As for honesty (or lack of it), it is difficult to measure it but some observations could be made. Firstly, in spite of high poverty and poor systems in India, there isn’t widespread cheating and lawlessness to the extent of creating a culture of trust deficit among the masses. Yes, dozens of corrupt leaders and businessmen hoard power, bend rules or use influence for their own benefits but the larger masses can’t be accused of being dishonest on a mega-scale. The fact is, large financial frauds and political corruption aren’t rare even in countries like Japan and USA in spite of having much better systems and richer populations. Secondly, even when opportunities are available (e.g. natural disasters), we aren’t prone to anarchical behavior or looting the kinds that happen in California following the wildfires. Thirdly, dishonesty is most evident among the Indian masses at daily, tactical levels (offering speed money, breaking signals, not paying taxes, examination cheating) for securing self-interests while not directly harming others. Such dishonesty by the masses is often a result of Chalta hai attitude of the municipalities, police department, judiciary or PWD in terms of not offering timely & good quality services, not sharing information transparently with citizens and poor check on the non-performers or the dishonest staff. The citizens are then motivated to take shortcuts like offering speed money, breaking the queue or use agents to get daily things done.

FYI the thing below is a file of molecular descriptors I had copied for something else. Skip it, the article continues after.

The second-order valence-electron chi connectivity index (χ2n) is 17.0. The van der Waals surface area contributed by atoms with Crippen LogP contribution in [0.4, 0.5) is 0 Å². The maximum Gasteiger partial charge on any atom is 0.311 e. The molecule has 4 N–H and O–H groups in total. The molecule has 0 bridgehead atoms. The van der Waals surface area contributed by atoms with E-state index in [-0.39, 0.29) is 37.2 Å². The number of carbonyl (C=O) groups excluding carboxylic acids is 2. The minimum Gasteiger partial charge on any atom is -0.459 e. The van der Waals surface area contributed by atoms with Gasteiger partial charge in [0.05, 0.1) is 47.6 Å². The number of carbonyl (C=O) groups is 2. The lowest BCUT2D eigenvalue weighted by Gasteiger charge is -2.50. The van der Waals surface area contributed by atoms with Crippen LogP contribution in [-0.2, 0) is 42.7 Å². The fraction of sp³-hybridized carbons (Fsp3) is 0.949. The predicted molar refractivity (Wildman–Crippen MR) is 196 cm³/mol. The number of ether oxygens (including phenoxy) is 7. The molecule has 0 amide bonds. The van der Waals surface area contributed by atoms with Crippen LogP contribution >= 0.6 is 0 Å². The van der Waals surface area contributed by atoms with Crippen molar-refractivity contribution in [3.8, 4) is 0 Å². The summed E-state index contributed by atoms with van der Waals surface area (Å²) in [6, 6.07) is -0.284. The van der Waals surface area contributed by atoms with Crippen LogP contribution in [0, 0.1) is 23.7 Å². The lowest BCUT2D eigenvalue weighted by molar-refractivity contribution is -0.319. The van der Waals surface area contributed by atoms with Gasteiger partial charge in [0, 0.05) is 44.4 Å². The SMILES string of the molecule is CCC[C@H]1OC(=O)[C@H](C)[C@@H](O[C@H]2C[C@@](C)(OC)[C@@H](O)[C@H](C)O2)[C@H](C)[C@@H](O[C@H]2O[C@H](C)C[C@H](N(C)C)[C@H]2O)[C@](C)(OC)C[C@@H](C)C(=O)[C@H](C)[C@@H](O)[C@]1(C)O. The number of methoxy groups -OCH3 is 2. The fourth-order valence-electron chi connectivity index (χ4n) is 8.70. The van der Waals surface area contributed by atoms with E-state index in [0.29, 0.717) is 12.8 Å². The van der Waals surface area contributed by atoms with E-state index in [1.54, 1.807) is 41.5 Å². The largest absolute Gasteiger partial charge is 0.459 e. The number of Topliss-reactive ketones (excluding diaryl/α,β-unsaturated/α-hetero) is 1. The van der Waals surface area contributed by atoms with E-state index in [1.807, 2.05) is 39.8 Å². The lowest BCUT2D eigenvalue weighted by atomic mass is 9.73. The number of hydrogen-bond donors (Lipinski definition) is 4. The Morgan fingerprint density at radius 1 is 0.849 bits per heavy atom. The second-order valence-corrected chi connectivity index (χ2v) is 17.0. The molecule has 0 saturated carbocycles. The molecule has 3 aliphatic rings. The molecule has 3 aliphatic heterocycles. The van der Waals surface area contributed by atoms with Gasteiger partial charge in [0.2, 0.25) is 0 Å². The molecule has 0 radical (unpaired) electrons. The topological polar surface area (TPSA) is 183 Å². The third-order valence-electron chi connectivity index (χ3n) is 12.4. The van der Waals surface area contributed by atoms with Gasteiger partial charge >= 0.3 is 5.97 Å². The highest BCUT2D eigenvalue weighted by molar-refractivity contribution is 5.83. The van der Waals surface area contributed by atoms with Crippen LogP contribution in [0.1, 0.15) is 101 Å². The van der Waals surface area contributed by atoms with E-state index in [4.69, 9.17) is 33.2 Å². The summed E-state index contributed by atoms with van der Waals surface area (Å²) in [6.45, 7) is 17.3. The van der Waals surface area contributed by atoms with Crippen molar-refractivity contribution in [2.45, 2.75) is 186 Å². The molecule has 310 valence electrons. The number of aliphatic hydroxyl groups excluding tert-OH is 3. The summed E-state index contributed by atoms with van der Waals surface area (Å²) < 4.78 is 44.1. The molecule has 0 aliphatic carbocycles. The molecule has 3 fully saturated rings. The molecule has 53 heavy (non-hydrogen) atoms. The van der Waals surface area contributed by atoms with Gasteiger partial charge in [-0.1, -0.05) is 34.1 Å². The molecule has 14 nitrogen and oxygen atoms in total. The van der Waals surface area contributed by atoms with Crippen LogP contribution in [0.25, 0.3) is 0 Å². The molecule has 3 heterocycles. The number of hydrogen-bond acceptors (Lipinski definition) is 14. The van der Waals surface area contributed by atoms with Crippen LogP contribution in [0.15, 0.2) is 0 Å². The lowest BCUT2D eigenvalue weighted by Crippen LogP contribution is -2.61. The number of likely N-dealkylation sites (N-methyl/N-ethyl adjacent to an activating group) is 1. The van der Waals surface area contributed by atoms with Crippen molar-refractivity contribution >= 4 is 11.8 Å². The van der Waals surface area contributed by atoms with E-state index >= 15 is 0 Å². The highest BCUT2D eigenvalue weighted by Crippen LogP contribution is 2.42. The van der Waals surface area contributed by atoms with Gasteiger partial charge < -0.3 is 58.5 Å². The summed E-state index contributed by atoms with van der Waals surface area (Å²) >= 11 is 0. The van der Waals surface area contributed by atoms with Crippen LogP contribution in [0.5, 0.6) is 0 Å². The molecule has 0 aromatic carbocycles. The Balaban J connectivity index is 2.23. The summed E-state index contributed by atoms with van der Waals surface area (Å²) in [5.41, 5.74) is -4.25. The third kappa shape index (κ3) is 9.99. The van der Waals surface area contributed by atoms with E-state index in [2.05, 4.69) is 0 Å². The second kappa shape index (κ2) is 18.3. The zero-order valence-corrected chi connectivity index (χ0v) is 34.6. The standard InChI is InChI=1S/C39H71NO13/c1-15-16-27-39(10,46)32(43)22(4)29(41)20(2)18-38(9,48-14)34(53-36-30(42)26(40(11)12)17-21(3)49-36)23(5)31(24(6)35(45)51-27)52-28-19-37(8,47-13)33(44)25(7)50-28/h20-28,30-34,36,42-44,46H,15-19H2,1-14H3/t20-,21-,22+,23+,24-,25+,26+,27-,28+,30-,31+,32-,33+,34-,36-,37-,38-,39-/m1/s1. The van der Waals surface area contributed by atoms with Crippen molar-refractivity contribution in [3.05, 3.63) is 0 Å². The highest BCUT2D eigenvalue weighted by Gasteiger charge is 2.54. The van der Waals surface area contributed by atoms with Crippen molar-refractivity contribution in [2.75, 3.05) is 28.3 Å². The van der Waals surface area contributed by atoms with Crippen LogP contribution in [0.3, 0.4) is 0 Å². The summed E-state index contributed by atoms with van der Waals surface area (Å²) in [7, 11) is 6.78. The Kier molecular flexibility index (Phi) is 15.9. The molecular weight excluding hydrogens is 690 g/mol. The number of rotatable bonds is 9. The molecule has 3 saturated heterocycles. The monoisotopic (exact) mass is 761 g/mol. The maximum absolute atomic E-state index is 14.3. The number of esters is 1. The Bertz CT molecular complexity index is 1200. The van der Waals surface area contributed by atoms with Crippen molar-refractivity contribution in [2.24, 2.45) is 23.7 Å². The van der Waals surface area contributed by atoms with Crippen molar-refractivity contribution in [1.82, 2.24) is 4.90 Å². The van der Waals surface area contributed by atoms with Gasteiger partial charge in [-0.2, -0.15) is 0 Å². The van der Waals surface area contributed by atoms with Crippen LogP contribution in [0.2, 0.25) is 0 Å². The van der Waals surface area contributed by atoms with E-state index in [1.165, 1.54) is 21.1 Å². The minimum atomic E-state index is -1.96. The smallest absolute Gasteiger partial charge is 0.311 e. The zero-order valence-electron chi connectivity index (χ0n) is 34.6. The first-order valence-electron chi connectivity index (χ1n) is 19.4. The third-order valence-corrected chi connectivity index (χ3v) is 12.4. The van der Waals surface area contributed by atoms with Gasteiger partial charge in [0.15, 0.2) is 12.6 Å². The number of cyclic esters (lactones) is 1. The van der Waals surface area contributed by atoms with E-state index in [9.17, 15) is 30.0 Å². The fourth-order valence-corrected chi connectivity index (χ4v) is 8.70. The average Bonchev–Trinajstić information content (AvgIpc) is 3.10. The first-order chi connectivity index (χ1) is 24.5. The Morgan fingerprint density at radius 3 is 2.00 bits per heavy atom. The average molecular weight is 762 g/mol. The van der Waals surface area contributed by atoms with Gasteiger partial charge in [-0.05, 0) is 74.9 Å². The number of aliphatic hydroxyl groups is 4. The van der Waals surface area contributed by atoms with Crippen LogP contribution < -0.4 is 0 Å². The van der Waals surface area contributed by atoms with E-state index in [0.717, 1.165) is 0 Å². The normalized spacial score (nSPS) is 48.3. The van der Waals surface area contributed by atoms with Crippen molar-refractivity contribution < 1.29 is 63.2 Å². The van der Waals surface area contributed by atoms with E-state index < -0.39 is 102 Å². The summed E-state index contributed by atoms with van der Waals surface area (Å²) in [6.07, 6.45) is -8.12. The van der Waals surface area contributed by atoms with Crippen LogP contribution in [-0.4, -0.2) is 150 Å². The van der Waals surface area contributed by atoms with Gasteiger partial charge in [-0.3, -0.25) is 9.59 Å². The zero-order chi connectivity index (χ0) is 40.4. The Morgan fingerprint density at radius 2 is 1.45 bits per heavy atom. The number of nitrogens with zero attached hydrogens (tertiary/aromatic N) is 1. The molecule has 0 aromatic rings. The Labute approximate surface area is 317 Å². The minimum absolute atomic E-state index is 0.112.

It is obvious that such widespread, daily, tactical dishonesty can be reduced if well-functioning systems are in place which not only ensures quality services to citizens but also nab criminals who try to manipulate the system. Clearly, the greater problem is our extremely poor system rather than our visible dishonesty which is not permanent. After all, the same Indians are very law-abiding when traveling abroad where systems work more efficiently.

So how do we improve our systems? Our systems have remained ineffectual partly because they have been controlled by a few corrupt and partly because the honest masses have not shown will and perseverance to change the systems for better. Our weakness is not a few dishonest sinners, but millions of silent, lethargic non-sinners who let things be with their Chalta hai attitude. Developed countries have lesser corruption not because the people there are more honest than us Indians. In Japan and USA too, there are dishonest people who commit crimes, but the difference is, they often get caught because the good people are stronger, persevere more than the bad ones and are backed by better processes, technology, and systems. It’s high time a critical mass of honest Indians challenged the old system and permanently overpowered the dishonest ones.

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About Alpesh Patel:

Alpesh Patel is an author, is the founder of rSutra Analytics & Consulting. He has been a management consultant, BFSI expert, AI & Technology specialist and a mentor to start-ups with 20 years of corporate experience. As a consultant with Big4 Advisory firms, Alpesh guided corporates & government in formulating strategy, mergers & acquisitions and undertaking large transformations. He has advised Banks and companies in Insurance, Payments and Micro-finance sectors and was instrumental in setting up a Payments Bank. He has been a part of many new ventures set up in India during the last two decades. He was one of the co-applicants to RBI for setting up a payments bank in India.